LONDON, September 10, 2014 -- /EPR NETWORK/ -- Later this year, London's Science Museum will open a free permanent landmark communication gallery, the first in the UK dedicated to the history of information and communication technology and featuring more than 800 objects from the museum's world class collection. The Science Museum is located in South Kensington, an area of London well-served by attractions. As well as the Science Museum, you can find the V&A and Natural History Museum, the Royal Albert Hall, the stunning Brompton Oratory and a wide range of shops and cheap London restaurants. For more information on all these attractions, see LondonTown.com.
The new gallery will open on 25th October, in time for school half term, and is called Information Age: Six Networks That Changed Our World. It will explore the remarkable technological breakthroughs that have transformed how we communicate over the last 200 years, from the first transatlantic telegraph cable that connected Europe and North America to the advanced computing power of the modern smartphone.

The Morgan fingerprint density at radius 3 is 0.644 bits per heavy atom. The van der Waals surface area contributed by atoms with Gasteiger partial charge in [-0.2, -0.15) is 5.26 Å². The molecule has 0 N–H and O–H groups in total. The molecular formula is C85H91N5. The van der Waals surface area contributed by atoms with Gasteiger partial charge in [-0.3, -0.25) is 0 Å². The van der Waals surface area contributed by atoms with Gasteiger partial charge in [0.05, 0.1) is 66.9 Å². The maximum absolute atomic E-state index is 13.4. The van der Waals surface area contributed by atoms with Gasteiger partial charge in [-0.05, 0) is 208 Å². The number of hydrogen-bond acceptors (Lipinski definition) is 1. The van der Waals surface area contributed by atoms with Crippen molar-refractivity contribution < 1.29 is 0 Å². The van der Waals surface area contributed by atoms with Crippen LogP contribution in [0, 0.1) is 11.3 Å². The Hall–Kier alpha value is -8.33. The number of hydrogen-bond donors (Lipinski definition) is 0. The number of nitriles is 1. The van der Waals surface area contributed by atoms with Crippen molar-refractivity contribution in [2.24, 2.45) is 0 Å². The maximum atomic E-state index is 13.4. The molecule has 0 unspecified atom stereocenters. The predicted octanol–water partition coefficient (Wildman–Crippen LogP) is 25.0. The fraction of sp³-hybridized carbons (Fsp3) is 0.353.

It will feature more than 800 objects and state-of-the-art interactive displays that will bring to life the dramatic personal stories of those whose lives were changed by each new wave of technology. It will be the single latest gallery inside the museum, exploring the six networks that helped connect the modern world: the electric telegraph, the telephone exchange, radio and television broadcasting, satellite communications, computer networks and mobile communications.
At its centre will sit the spectacular six-metre high aerial inductance coil from Rugby Radio Station. This enormous and strangely beautiful object resembles a series of giant spiders' webs and was once part of the most powerful radio transmitter in the world. Other key objects include the original Marconi radio transmitter that made the first public broadcast in 1922, two of the world's fastest supercomputers in the 1960s and the NeXT cube, the original machine used by Sir Tim Berners-Lee to design the World Wide Web in 1989.
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